The Indians said, "The white man speaks with a split tongue", right before the settlers poisened and  killed them and stole their land! This country has a history of being dishonest, the history of drugs such as opium, hemp, and cocaine and them being outlawed are all the results of racist fear mongoring of Chinese, Mexicans and Blacks. In fear that white women would accept the advances a black men,  they claimed drugs made blacks agressive and would cause them to rape white women. However it was convenient to give cocaine to slaves as to curtail their appetites and allow them to work longer, now these unconstitutional laws are used to carry out racist population control, again affraid that the white population was in jeopardy of losing the label of Majority and those inhereint powers that come along with it. RESEARCH IT YOURSELF, stop believing what youve been told to be true, if you havent came to that conclussion on your own through UNBAISED researched. If a friend or someone you trusted told you someone was a theif, and you had no reason to disbelieve them you too would begin to believe this to be the truth and possibly inform others of the FACTS, with no proof. Your being used to prop up BS. dont keep being a tool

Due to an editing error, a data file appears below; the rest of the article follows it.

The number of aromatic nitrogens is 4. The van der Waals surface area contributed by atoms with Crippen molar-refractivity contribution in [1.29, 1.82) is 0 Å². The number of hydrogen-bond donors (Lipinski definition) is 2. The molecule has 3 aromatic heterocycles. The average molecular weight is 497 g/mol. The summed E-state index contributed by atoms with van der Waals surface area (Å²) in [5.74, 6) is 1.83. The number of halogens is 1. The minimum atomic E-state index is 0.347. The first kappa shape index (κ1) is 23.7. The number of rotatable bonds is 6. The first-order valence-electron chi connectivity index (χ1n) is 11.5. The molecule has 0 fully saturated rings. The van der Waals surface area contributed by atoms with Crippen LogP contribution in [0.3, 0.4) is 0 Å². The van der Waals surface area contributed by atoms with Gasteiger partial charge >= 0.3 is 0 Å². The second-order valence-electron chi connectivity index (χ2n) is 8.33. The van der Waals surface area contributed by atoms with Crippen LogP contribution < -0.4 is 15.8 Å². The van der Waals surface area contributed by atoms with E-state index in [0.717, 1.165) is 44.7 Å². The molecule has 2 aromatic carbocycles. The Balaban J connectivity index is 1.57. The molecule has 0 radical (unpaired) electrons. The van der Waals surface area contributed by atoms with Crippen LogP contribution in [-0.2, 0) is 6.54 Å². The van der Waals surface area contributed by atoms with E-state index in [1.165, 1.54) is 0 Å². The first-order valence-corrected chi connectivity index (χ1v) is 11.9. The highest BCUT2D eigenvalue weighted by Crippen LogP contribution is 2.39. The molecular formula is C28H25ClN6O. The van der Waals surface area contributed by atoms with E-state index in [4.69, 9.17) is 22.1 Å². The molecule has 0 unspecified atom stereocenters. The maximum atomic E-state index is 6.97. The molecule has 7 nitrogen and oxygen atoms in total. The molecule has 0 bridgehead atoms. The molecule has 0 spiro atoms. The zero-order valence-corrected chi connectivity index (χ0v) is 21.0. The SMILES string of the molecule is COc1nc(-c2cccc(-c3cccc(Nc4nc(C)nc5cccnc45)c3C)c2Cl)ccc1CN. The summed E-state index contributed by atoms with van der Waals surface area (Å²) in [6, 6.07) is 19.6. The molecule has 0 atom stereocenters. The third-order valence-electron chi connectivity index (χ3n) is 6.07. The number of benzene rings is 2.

indianascarface
indianascarface

I have never been sold a drug, though ive purchased some. ive never seen a drug sale advertisement, but knew where they were cheapiest, and never, has a so called dealer pushed or forced ANY drugs on me i didnt ask for. Though ive only smoked MJ, i  believe this to be true with other drugs as well. We as adults should be able to choose what we consume, the government believes we as the citizens of the US  are not smart enough to know whats best for ourselves, so they declared us WARDS OF THE STATE, thats why they feel they can control our every move. They count on the mindless and uneducated to prove their point as they showcase the newest idoits actions on the evening news, so that those ignorant enough to believe what they see, continues to perptuate their rhetoric.